I also remember some celebrity saying: "I've been poor and I've been rich. Rich is better."


Also, part of the discussion on the retirement thread is about income. I can say that we are much less stressed now with a little money in the bank, and where we aren't living paycheck to paycheck, hoping that there won't be any major expenses. When we had to replace our air conditioner earlier this year: a necessity in Yuma - and what is required here is usually more expensive than other places - we didn't have to borrow money to pay for it (like we did the last time).


"The church Ö had made us like ill-taught piano students; we play our songs, but we never really hear them, because our main concern is not to make music, but but to avoid some flub that will get us in dutch." [Robert Capon, _Between Noon and Three_, p. 148]

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Re: Reflections of a pro-life Democrat
« Reply #84 on: October 23, 2021, 02:19:10 PM »
Pastor Fienen:
So is the formula inconvenient pregnancy=aborted baby, flush the inconvenience an acceptable solution for the real life problems that women face?
Me:
No, and not responsive to my questions.

Pastor Fienen:
Yes we can do better about assisting pregnant women facing social and economic difficulties attendant to their pregnancies. We as a society should do better. And no, by and large the pro-life movement is not, NOT characterized by focusing only on keeping babies from being aborted and caring nothing for the welfare of the mothers or the babies once they have been born. That is a baseless accusation perpetuated by those who have never really talked with pro-life people or looked at what pro-life organizations really do. A convenient way to dismiss inconvenient people.
Me:
Again, not responsive, and I do not make here the accusation you refute.

Pastor Fienen:
Large scale convenient, legal abortion is an easy solution to what are sometimes difficult situations so long as you decide that inconvenient lives may be disposed with. Convicted mass murders deserve far more consideration, understanding, and sympathy in that world view, than do unborn babies that become disposable, or harvestable and monetized.
Me:
So I take it the answer is that you have had no long-term, varied experience with women considering abortion.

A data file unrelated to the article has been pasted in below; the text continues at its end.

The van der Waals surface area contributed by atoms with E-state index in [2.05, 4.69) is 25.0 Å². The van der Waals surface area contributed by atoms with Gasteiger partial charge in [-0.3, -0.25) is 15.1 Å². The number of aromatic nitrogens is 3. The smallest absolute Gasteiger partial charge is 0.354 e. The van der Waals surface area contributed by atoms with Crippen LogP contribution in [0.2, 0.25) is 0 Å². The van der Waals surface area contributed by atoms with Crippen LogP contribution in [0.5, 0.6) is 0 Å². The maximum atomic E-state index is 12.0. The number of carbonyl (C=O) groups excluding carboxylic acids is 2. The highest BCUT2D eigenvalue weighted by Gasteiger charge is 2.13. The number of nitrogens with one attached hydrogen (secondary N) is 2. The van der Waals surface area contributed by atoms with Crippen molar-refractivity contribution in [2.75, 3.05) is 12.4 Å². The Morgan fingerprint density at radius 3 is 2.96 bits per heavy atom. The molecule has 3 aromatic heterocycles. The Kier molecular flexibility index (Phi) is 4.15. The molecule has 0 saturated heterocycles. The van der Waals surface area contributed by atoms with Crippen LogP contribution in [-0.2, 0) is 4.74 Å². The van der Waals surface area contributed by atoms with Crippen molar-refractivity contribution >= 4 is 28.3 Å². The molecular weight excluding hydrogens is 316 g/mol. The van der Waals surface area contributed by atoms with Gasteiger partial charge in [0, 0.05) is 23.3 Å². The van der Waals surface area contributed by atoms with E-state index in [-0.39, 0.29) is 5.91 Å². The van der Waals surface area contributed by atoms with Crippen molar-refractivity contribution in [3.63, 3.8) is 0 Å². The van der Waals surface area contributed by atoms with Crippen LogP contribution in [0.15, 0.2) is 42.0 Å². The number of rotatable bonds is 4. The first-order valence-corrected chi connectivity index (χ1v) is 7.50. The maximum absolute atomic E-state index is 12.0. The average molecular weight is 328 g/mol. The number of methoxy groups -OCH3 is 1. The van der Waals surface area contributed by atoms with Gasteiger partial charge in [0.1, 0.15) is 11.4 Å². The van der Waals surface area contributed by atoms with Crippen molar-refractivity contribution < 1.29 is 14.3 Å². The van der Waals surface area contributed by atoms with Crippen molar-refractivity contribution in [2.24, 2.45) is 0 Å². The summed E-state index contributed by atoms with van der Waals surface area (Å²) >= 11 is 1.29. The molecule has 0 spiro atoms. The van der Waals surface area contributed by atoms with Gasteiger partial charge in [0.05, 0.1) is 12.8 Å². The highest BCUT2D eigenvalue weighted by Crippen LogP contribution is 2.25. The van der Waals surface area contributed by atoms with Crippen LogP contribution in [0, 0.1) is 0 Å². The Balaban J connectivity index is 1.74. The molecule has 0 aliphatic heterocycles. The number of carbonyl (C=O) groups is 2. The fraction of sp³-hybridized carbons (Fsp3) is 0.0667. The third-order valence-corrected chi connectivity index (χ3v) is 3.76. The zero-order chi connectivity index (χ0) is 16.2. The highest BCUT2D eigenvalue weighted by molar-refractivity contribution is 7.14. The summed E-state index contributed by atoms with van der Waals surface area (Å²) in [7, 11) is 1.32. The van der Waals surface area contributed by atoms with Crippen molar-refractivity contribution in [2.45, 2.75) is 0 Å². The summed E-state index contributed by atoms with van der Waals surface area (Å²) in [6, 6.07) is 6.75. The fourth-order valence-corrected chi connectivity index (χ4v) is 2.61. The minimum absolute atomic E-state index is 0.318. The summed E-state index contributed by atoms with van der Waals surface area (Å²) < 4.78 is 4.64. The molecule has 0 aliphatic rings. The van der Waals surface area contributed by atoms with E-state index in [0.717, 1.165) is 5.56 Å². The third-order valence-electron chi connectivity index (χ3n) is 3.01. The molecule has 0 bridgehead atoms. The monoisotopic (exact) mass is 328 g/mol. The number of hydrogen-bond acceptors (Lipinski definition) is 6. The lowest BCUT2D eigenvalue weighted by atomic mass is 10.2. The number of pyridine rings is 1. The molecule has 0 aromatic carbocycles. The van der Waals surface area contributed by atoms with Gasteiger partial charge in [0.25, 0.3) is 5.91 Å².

Pastor Fienen:
I could ask if you have every seen organizations devoted to helping mothers not abort their babies, or actually talked to (rather than talked at or down to) pro-life people, but I remember you have made it a policy not to talk abortion with those who aren't already in agreement with legal abortion, let the chips fall where they may. Much easier that way.
Me:
Then ask it. I have.
And Wrong again. Thatís not my ďpolicy.Ē But this modest and limited forum is perhaps the only place where I am not willing to discuss abortion in depth.
 
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Re: Reflections of a pro-life Democrat
« Reply #85 on: October 23, 2021, 02:49:28 PM »
Pastor Fienen, how many women considering abortion have you met, prayed with, counseled, communed, or otherwise shared the experience? What experiences have your wife or daughter(if you have one) had with friends, co-workers, or children of friends considering whether to terminate a pregnancy? Were these experiences, if any, in the 1960s or early 1970s when abortions were difficult to obtain?
   Were the women involved too young to be a parent, too old for another child, too sick or too tired to rear another child or too poor to support another child. Were they too uneducated (or denied certain kinds of education) to even understand how they got pregnant?
    Adoption? Yes, an alternative, but have you discussed with women the physical, mental and social cost of that alternative?
    I ask because to me much of the posting on this subject by you and others here suggest that you are experientially clueless about the real-life, human aspect of this issue.
    Now if you are locked into THE pro-life formula (sperm+egg=human-being-with-inalienable-right-to-life), then I guess you are allowed to be clueless about the travails of the pregnant woman and the people around her.

Charles, the vast majority of pro-life people are very well aware of the challenges some women face when pregnant (although, sadly, some women simply deem their child as an inconvenience and would rather maintain their comfortable lifestyle instead of being responsible for their choice to have sex and make the sacrifices that every parent must make for their children).  As a result, the vast majority of pro-life people do many things to help women who are in a crisis pregnancy so that they can keep their child or give her up for adoption.  The vast majority of pro-life people help these women not only during their pregnancy but also after the child is born.

Here is a link to just one of many organizations that help women keep their chilidren - and my daughter, who lives in Fort Wayne where this organization is located, is very active in their ministry:  https://letthemlive.org/